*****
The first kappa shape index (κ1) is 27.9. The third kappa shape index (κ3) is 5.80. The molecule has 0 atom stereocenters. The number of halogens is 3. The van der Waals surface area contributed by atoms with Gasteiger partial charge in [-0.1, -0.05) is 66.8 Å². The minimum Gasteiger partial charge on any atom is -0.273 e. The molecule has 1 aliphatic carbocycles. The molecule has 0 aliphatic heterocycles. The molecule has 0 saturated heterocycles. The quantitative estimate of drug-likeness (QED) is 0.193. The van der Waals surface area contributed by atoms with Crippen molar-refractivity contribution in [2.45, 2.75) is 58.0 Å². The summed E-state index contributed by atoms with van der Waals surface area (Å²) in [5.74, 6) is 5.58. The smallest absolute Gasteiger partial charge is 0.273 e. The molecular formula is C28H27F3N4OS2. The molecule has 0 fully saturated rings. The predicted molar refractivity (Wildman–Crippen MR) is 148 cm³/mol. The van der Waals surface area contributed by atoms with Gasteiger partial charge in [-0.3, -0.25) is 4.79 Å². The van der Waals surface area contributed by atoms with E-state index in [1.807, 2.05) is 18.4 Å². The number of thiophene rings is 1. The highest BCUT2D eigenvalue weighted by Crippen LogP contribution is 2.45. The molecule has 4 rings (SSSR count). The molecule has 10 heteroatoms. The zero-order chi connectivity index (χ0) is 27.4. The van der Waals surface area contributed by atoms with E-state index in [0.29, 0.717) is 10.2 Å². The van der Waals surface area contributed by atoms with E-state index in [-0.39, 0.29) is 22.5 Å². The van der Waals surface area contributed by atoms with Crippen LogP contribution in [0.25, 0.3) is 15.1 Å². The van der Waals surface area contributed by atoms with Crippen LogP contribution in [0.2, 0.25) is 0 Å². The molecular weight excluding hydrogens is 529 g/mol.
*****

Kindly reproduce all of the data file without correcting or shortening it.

The first kappa shape index (κ1) is 27.9. The third kappa shape index (κ3) is 5.80. The molecule has 0 atom stereocenters. The number of halogens is 3. The van der Waals surface area contributed by atoms with Gasteiger partial charge in [-0.1, -0.05) is 66.8 Å². The minimum Gasteiger partial charge on any atom is -0.273 e. The molecule has 1 aliphatic carbocycles. The molecule has 0 aliphatic heterocycles. The molecule has 0 saturated heterocycles. The quantitative estimate of drug-likeness (QED) is 0.193. The van der Waals surface area contributed by atoms with Crippen molar-refractivity contribution in [2.45, 2.75) is 58.0 Å². The summed E-state index contributed by atoms with van der Waals surface area (Å²) in [5.74, 6) is 5.58. The smallest absolute Gasteiger partial charge is 0.273 e. The molecular formula is C28H27F3N4OS2. The molecule has 0 fully saturated rings. The predicted molar refractivity (Wildman–Crippen MR) is 148 cm³/mol. The van der Waals surface area contributed by atoms with Gasteiger partial charge in [-0.3, -0.25) is 4.79 Å². The van der Waals surface area contributed by atoms with E-state index in [1.807, 2.05) is 18.4 Å². The number of thiophene rings is 1. The highest BCUT2D eigenvalue weighted by Crippen LogP contribution is 2.45. The molecule has 4 rings (SSSR count). The molecule has 10 heteroatoms. The zero-order chi connectivity index (χ0) is 27.4. The van der Waals surface area contributed by atoms with E-state index in [0.29, 0.717) is 10.2 Å². The van der Waals surface area contributed by atoms with E-state index in [-0.39, 0.29) is 22.5 Å². The van der Waals surface area contributed by atoms with Crippen LogP contribution in [0.25, 0.3) is 15.1 Å². The van der Waals surface area contributed by atoms with Crippen LogP contribution in [0.2, 0.25) is 0 Å². The molecular weight excluding hydrogens is 529 g/mol.